Study Guide

Mikhail Sergeyevich Gorbachev in Tear Down This Wall

By Ronald Reagan

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Mikhail Sergeyevich Gorbachev

Movin' On Up to the East Side

Mikhail Gorbachev—his friends call him "Misha"—grew up in a poor farming family with a strong attachment to the Communist Party. His childhood was super-duper rough: famine killed two sisters and an uncle when he was a small child, both of his grandfathers were imprisoned on false charges, and his father was a wounded war veteran who'd been drafted to fight by the Nazis.

But instead of being all "Woe is me," Gorbachev went on to make quite the name for himself.

Gorby excelled at school and was pushed to go to high school after finishing grade school. This was a pretty big deal—only one other person from his grade school went on to high school, and no one in his family had more than a few years' worth of basic education.

It was an even bigger deal when he headed to Moscow U and got a law degree. While at college he also got himself a wifey, a woman named Raisa. They had a daughter, Irina, in 1988.

But while he was being all Family Man and Successful Scholar and whatnot, he was also riding the wave of a fast-moving political career. Yup: Mikhail had come a long way from running the combine harvester back on the farm.

A Comrade-ical Career

Just like lots of other Russians, Misha'd been hanging out with the Communist Party since he was a kid. Once he hit high school, he got even more active with the group, and after college, he became an official Communist Party member and began to move up through the party food chain at a pretty rapid pace.

The Communist Party had a fairly complicated structure, but the top tier was called the Politburo. This was the head-honcho, smoky-back-room, secret-handshake clique of the party. The movers and shakers. The men behind the curtain. And in 1979, at age forty-eight, our little Misha joined their group.

In 1985, he became the General Secretary of the party, the youngest person to ever do so, and instantly became the leader of the U.S.S.R.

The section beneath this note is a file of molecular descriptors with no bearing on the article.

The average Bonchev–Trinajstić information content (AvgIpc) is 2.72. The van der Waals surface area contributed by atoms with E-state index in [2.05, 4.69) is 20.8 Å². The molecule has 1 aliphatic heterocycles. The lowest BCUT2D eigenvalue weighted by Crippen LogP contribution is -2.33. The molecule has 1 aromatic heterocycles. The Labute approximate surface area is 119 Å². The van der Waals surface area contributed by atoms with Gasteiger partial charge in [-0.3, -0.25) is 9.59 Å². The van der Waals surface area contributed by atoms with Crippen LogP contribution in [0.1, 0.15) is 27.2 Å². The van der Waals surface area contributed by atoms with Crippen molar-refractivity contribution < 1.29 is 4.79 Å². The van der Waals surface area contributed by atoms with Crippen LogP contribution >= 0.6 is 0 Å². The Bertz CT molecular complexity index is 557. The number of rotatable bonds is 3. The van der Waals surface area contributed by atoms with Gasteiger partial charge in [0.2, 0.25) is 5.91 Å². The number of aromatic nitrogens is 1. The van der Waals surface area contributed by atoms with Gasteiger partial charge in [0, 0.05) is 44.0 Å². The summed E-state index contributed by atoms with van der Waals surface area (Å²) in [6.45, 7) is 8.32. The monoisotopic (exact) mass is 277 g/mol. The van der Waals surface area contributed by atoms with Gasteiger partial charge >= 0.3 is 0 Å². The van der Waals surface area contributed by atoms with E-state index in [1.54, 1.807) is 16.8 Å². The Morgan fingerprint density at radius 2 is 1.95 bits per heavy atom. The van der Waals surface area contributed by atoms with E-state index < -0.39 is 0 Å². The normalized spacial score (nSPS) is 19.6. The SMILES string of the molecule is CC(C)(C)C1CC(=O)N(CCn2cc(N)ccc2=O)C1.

It's true, folks. See, in the Soviet Union, only one political party was allowed to exist, and that was the Communist Party. With only one party, there was really no need for anything like the elections we have here in the U.S. What would be the point?

Imagine what the ballot would look like. It would only have one candidate on it, and the voter's only option would be to vote for that candidate. No write-in area, no option to not vote. (Remember, disagreeing with the Communist Party was considered treason.) Why even waste the paper? It was much more expedient to just put the guy in office once he'd been chosen by the party elites.

And that is how The Marked One came to preside over the Soviet Union.

We're guessing they might have chosen a different dude if they'd had any inkling of what he was going to do to their country.

But it's not like he intended to destroy the Soviet Union; it just kind of happened. And in his defense, he sort of inherited a mess. But while his predecessors had tried to hide or ignore the mess by clamping down on individual freedom and terrorizing people, Gorby went the opposite way. He opened the country up, making the government more transparent and responsive, the economy more market-like, and the rights of individuals more…exist-y.